*Driver introductions, almost as long as the All-Star Race itself contained all the personality of a local library. For those who didn’t see it, Sprint set up a stage (as it always does) with fans set up all around in a mosh pit environment. One by one, the drivers would come out with their crews as the announcers would loudly introduce their arrival to the sport’s biggest event. Here’s the problem: each one responded like they were walking down the street, hurrying to get to their financial analyst instead of connecting to the fan base in front of them. A limp handshake and a small wave doesn’t do it, guys in this age of six-second Vines going viral. Give the kids something to talk about; for those who watched, do you even remember anything from those intros?
*I’m a firm believer competition, not crashes, put fans in the seats. But there wasn’t a single wreck in the All-Star Race, barely a minor glitch in an event where everyone was supposed to be giving 110 percent. After the race, Hamlin was talking about how he’d invest his money, talking like a CNBC anchor instead of an athlete fans should be jumping up and supporting. Where’s the intensity? Where’s the rivalries? People gave each other more room than I do driving down the highway. If this All-Star Race doesn’t give drivers a sense of urgency, an exhibition where there’s no championship points on the line, it’s a serious problem.
*New fans need new faces to hold onto. What new face was in the All-Star Race? There was a celebration of Jeff Gordon’s career, as there should have been since the four-time champ is retiring this season at the age of 44. Instead, we had the same old teams and drivers running up front, tired stories in an age where the rules and entrenched organizations make it near-impossible for new ones to appear. NASCAR needs a name to catch fire just like golf once had Tiger Woods enthrall a generation. But who will it be? Chase Elliott? Kyle Larson? Austin Dillon? Can any of them catch on when they’re put in politically correct teams and plugged into top-tier rides like a factory? Will fans believe they had to fight for everything they’ve got? It’s the “Jimmie Johnson” problem for a new generation.
Note we haven’t even talked about the competition side of this equation, “clean air” that’s dirtying the waters of quality racing. But that’s what going Through The Gears is for.
FIRST GEAR: NASCAR’s Aerodynamics Gone Awry
In just a few months, the sport has backtracked from testing its 2016 rules package in the All-Star Race to perhaps nixing any changes altogether. Owners are complaining about the cost to redo cars, engines, and chassis designs in such a short period of time. But there’s also a different cost to be weighed, as both the audience for the sport and television ratings plummet to all-time lows.
The bottom line is single-file competition, the type we saw at Charlotte isn’t doing the world of racing any favors. Double-file restarts have even lost their flavor as fans know after a minute or two of side-by-side action their driver will be “stuck” in whatever place they end up. Bob Pockrass of ESPN.com has a great piece on what part of the problem is, corner speeds up significantly to the point drivers can go close to wide open on intermediate tracks like Charlotte. That takes driver skill out of the equation, makes passing more difficult and induces fear in a group of athletes raised on “safety, safety, safety” and scared of the type of serious injury Kyle Busch suffered back in February.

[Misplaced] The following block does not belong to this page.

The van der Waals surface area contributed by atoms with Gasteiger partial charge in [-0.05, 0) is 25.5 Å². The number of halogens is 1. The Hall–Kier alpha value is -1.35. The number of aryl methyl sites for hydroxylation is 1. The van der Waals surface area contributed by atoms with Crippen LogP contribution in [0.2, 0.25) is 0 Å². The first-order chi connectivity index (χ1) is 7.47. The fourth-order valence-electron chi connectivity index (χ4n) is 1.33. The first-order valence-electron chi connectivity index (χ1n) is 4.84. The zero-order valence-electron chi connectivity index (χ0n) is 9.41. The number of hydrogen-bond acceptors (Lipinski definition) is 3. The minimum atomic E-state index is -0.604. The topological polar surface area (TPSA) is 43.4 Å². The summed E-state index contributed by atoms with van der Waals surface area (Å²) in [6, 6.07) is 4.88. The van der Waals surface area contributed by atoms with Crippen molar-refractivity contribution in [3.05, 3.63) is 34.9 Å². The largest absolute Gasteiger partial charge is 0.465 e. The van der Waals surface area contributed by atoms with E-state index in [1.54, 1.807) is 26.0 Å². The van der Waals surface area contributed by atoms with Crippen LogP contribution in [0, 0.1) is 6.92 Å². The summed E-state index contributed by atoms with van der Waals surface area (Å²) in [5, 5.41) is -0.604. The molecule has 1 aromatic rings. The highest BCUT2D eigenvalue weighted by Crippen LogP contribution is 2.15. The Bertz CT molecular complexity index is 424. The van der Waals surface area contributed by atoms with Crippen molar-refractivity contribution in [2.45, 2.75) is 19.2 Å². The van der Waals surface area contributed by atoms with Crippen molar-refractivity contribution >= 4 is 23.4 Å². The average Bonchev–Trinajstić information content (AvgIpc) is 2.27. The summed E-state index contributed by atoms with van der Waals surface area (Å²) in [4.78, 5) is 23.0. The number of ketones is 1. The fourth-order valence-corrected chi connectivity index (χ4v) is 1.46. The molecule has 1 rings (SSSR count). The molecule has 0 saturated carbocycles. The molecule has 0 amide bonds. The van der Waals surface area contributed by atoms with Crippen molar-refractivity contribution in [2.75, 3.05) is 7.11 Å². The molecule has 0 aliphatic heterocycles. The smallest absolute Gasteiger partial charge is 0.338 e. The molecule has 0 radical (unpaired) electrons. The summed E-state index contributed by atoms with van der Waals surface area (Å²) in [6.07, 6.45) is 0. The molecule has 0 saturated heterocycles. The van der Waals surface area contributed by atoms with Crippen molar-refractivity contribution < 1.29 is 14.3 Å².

What’s the fix? Well, you can’t have an answer if you don’t try experimenting. This area is where NASCAR really needs to step up with the large amount of TV funding they’re pouring in each season. Give the teams who have attempted every race this season money to supplement the costs of a new package. Hold several NASCAR-sanctioned tests where people smarter than writers (i.e. – engineers) work on creating better racing. Right now, the value cost for the owners isn’t there to do it. You’re asking them to spend money on changing a package where new rules could make the top teams fall further behind. Long-term, that would cost them financially and potentially allow new people to enter the sport and challenge them. So why do it?
NASCAR has to give them a reason. Paying for fixing their own sport is a good start.
SECOND GEAR: How to Beat Hendrick and Stewart-Haas Racing
Hamlin, in his All-Star Race win, lived up to comments he made a month ago about the current state of Toyota drivers on intermediate tracks. To beat the top teams of Jimmie Johnson, Kevin Harvick, and Kurt Busch, all of whom are running Hendrick chassis and engines, Hamlin said every little thing has to go their way.
Saturday night, all the stars aligned. Hamlin, through a unique NASCAR qualifying procedure applied in the All-Star Race, used the speed of his pit crew to snatch the pole. He then kept track position through most of the evening, capping it off with a 10.4-second pit stop that put him up front for the final segment. Earning clean air through strategy and pit road gave Hamlin enough of a cushion in a short stint to hold off Harvick.